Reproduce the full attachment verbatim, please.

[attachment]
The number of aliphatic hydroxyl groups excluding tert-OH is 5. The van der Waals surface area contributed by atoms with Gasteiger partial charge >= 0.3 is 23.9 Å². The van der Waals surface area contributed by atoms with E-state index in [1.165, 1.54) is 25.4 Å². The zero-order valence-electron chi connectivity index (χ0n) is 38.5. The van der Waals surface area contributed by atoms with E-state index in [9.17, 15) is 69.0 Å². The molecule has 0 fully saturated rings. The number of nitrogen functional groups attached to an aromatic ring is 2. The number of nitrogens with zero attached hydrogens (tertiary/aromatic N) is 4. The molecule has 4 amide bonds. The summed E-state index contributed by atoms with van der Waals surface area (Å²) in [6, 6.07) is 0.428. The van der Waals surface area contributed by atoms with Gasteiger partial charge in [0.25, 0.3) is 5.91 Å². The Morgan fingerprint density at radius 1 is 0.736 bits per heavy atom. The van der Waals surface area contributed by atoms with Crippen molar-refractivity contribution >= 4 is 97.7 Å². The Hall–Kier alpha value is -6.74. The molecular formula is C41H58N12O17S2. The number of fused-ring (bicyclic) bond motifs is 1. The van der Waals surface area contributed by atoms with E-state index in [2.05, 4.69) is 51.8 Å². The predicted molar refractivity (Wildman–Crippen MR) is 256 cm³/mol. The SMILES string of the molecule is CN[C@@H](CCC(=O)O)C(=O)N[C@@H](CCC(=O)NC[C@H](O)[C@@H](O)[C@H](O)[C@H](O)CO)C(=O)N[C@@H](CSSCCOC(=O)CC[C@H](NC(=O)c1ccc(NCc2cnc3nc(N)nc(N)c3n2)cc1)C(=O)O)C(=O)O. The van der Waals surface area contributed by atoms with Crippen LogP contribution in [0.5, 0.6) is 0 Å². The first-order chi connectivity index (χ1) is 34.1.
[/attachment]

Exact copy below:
The number of aliphatic hydroxyl groups excluding tert-OH is 5. The van der Waals surface area contributed by atoms with Gasteiger partial charge >= 0.3 is 23.9 Å². The van der Waals surface area contributed by atoms with E-state index in [1.165, 1.54) is 25.4 Å². The zero-order valence-electron chi connectivity index (χ0n) is 38.5. The van der Waals surface area contributed by atoms with E-state index in [9.17, 15) is 69.0 Å². The molecule has 0 fully saturated rings. The number of nitrogen functional groups attached to an aromatic ring is 2. The number of nitrogens with zero attached hydrogens (tertiary/aromatic N) is 4. The molecule has 4 amide bonds. The summed E-state index contributed by atoms with van der Waals surface area (Å²) in [6, 6.07) is 0.428. The van der Waals surface area contributed by atoms with Gasteiger partial charge in [0.25, 0.3) is 5.91 Å². The Morgan fingerprint density at radius 1 is 0.736 bits per heavy atom. The van der Waals surface area contributed by atoms with Crippen molar-refractivity contribution >= 4 is 97.7 Å². The Hall–Kier alpha value is -6.74. The molecular formula is C41H58N12O17S2. The number of fused-ring (bicyclic) bond motifs is 1. The van der Waals surface area contributed by atoms with E-state index in [2.05, 4.69) is 51.8 Å². The predicted molar refractivity (Wildman–Crippen MR) is 256 cm³/mol. The SMILES string of the molecule is CN[C@@H](CCC(=O)O)C(=O)N[C@@H](CCC(=O)NC[C@H](O)[C@@H](O)[C@H](O)[C@H](O)CO)C(=O)N[C@@H](CSSCCOC(=O)CC[C@H](NC(=O)c1ccc(NCc2cnc3nc(N)nc(N)c3n2)cc1)C(=O)O)C(=O)O. The van der Waals surface area contributed by atoms with Crippen LogP contribution in [0.5, 0.6) is 0 Å². The first-order chi connectivity index (χ1) is 34.1.